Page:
“Sweden had a broader approach to gender equality in working life. I am very happy to take part in that approach. Our challenge in Norway is that we have many women in working life but many of them work part time. Some work part time involuntarily, but nine in ten do it voluntarily. So I agree with Hillevi Engström when she says what constitutes ‘voluntary’ is up for discussion, because many might feel the nature of their job makes it impossible to work full time. I have huge respect for that. What Sweden is doing now seems to be very exciting. They are launching a kind of commission which will look at working life in a gender equality perspective, looking at wages, sick leave, part time work, career opportunities. We will be following this work and see whether we can use some of their findings.

“I have been focusing on the fact that women work a lot of part time, because working life is so gender segregated and because it is mainly women who work within the health sector. When the level of part time working women approaches 50 percent, we get a labour shortage and that is a challenge,” said Hanne Bjurstrøm. She also agreed with the NHO’s assessment during the meeting that many want more spare time to enjoy their good quality of life.

“It is a choice people make. But I must, as the Minister of Labour, underline that when people do this it does have consequences on a collective level which we must relate to.”

Meeting in Svalbard

Lauri Ihalainen (Finland), Hillevi Engström (Sweden), Hanne Bjurstrøm (Norway) and Fredrik Karlström (Åland) in front of the Svalbard Governor’s vessel.  

Conclusions from the meeting of labour ministers

Challenges to the welfare state

The follow-up to discussions on the challenges to labour market and welfare policies as a consequence of immigration will focus on four themes:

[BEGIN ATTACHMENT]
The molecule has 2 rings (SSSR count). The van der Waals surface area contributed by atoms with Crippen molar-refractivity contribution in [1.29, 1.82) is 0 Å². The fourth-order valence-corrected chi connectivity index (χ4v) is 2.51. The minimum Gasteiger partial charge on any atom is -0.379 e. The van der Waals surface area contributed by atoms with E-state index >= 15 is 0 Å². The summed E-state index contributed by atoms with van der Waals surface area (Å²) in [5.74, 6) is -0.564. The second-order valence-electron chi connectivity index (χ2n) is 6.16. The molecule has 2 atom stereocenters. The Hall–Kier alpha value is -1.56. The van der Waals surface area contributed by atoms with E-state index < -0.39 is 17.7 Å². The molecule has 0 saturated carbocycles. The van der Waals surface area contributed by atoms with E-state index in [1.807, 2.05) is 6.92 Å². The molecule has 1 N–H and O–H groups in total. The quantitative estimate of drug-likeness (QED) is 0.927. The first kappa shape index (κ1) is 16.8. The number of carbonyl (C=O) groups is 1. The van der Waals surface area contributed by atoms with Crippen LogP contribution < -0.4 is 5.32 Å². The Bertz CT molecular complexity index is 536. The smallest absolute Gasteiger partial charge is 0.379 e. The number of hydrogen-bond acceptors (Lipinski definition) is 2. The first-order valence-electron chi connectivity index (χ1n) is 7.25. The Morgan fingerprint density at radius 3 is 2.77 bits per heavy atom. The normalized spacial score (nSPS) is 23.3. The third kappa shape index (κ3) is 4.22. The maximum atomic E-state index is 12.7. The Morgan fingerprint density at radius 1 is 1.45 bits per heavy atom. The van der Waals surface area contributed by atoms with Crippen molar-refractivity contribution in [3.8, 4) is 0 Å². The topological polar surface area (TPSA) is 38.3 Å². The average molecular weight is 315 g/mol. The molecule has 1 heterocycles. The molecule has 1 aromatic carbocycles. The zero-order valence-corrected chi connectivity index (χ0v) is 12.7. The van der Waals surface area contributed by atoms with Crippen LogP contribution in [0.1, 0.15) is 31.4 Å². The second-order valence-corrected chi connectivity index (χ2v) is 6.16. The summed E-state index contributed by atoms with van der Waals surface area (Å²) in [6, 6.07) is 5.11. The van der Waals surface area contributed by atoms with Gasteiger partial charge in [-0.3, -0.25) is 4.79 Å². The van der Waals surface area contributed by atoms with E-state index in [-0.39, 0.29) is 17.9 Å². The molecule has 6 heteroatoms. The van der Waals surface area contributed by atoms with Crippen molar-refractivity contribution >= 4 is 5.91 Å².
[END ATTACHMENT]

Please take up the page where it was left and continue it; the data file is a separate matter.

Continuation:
1. To increase employment among immigrants with a focus on language as the key to integration.
  2. To strengthen Nordic cooperation on the implementation of the Posting of Workers Enforcement Directive.
  3. To analyse the extent of posted workers in the Nordic region. 
  4. To cooperate on the consequences of a possible growth in immigration from Southern Europe.

Youth unemployment

In the follow-up to discussions on youth unemployment the Nordic Council of Ministers’ Committee of Senior Officials was encouraged to cooperate with Nordic employers’ organisations in order to map ‘best practice’ when it comes to how companies contribute to getting young people without further education or work into the labour market. The mapping aims to showcase good examples both of initiatives from businesses and those coming as a result of public incentives. The aim is to increase awareness of the importance of businesses when it comes to reducing youth unemployment and to create inspiration for other businesses.